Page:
Let me tell you the story of an inspiring person that illustrates the attitude we must have. His name is Charles Mully, born in 1949. He is a Kenyan business owner and philanthropist. At age 6, his parents abandoned him on the street. He spent years begging and getting by living on the street. He was able to be enrolled in school, and being exceptionally intelligent, succeeded. At age 16, he walked into a church and heard the Gospel, and he accepted the message of salvation. He did not have any money to go into higher education so, he packed up his things and walked 70 kilometers to Nairobi to find work. He did odd jobs until he eventually worked as a farm assistant and then for a construction company. He met his wife and they had eight kids together. During all this he saved enough money to buy his own truck and began his own trucking company. Within a short amount of time, he procured several other companies. Very quickly he became a multi-millionaire.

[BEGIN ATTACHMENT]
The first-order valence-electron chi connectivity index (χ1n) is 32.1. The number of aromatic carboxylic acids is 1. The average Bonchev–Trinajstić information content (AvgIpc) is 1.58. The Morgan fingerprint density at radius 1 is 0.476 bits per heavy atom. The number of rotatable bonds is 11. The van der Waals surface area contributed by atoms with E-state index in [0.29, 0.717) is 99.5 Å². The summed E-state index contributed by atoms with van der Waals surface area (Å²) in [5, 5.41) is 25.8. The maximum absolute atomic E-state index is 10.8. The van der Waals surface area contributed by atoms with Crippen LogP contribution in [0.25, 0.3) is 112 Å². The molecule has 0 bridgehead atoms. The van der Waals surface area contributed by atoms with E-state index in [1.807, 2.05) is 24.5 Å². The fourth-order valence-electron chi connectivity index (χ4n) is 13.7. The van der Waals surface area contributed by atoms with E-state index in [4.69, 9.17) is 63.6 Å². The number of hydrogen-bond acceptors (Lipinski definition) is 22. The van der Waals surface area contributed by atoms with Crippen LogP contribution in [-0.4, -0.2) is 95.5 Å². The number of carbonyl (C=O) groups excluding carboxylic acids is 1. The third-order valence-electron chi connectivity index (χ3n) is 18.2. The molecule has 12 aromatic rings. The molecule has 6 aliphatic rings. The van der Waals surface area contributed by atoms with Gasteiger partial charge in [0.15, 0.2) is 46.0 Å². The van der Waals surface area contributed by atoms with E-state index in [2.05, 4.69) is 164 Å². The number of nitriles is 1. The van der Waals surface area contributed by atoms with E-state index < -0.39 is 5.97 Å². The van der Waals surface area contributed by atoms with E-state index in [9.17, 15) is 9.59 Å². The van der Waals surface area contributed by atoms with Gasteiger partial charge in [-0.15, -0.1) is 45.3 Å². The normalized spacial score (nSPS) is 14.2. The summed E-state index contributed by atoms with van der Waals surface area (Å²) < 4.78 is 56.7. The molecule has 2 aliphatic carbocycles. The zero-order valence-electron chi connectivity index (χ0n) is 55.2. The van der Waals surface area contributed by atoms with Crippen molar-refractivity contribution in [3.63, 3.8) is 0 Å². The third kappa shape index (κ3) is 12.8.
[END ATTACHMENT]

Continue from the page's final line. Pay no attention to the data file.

One day he was driving by in his car, and he saw a street boy, homeless, and he realized that there was no achievement he had that made God love him any more than those kids on the street. In fact, he concluded that the reason why God brought him from homelessness into such wealth was not for him to keep it but to give it away. And that is what he did. In 1989, he sold all his businesses and properties, opening up his homes to serve as shelters for the many street kids of Kenya. Since 1989, he and his family have helped 23 000 kids out of homelessness.